David Papineau's plogging booty

The Extraordinary Tale of the 'Vancouver Hoover'

David Papineau is on a mission to rid his city of discarded face masks

27,500 and counting. Not just counting but recording and spreadsheeting! What on earth are we talking about? David Papineau's astonishing achievements and his borderline obsession to rid his community of discarded face masks, that's what.

David is a proud resident of Vancouver, Canada, and a keen marathon and ultra runner who is the man behind the informal Broadway Run Club – basically a group of like-minded friends who simply enjoy training and racing together, rather than a conventional running club.

David ran his fastest marathon (2:44:45) in his home city in May 2009 and completed his 50th marathon on his 50th birthday in Seattle on 25 November 2018 (3:11:41). Clearly, this is a man to whom numbers really matter. 

And so we come to the 'Vancouver hoover' and his mission to clear his home city of all its Covid litter through plogging – the growing trend where runners collect litter on their runs. The name is derived from the Swedish phrase ‘plocka upp’, which combines the words for ‘jog’ and ‘pick up’, and many more people are beginning to show an interest, as shown by the fact the #plogging hashtag on TikTok has had nearly seven million views.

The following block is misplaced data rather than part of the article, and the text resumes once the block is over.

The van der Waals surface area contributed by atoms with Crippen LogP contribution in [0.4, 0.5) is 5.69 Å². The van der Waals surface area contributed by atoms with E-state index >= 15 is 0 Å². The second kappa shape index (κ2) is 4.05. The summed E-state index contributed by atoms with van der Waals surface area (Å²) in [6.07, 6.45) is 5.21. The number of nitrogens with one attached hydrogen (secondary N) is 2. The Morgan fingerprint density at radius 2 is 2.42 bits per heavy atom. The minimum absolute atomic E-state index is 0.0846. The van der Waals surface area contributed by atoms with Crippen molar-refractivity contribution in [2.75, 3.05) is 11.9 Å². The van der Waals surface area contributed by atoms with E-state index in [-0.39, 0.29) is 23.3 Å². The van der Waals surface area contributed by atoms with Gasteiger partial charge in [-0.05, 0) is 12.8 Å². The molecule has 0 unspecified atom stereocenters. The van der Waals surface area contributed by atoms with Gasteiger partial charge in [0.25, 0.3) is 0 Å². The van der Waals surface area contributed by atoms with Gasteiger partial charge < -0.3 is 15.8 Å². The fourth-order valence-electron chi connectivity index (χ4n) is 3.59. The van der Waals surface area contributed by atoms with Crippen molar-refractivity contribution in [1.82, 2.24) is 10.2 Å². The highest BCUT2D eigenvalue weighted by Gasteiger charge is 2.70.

Greenpeace UK states that estimates put the number of face masks that will end up in the ocean every year at 1.6 billion and it's believed the UK throws out 53 million disposable face masks every day. Single-use face masks are made of various plastics that take up to 450 years to break down and microplastic particles have been found in both the Arctic and Antarctic. Sea birds are at the greatest risk as they get their feet tangled in the straps but the masks can harm a wide range of wildlife.

David Papineau's contribution may be a 'drop in the ocean' but his personal stats are mightily impressive. On his shorter runs of 10K, he says he collects around 50-60 masks, but on one long run he picked up a PB of 428 in a single afternoon! He uses salad tongs to grab the masks and puts them in used bread bags as he runs, then disposes of them safely in rubbish bins.   

"There are masks everywhere in Vancouver", David told Canadian Running. He tracks his mask-collecting in a spreadsheet and his target is to hit 30,000 by the end of March. "It’s become my obsession; like marathon running is for other runners", he says.

Imagine the impact if all the runners in the world added their contribution, even if on just one run per week? David has one valuable piece of advice if you are thinking of joining his mission and that is to focus on one type of litter, such as takeaway packaging, rather than attempting to pick up everything you see, otherwise you’ll quickly be overwhelmed and not run very far.

Image courtesy David Papineau/Broadway Run Club on Twitter

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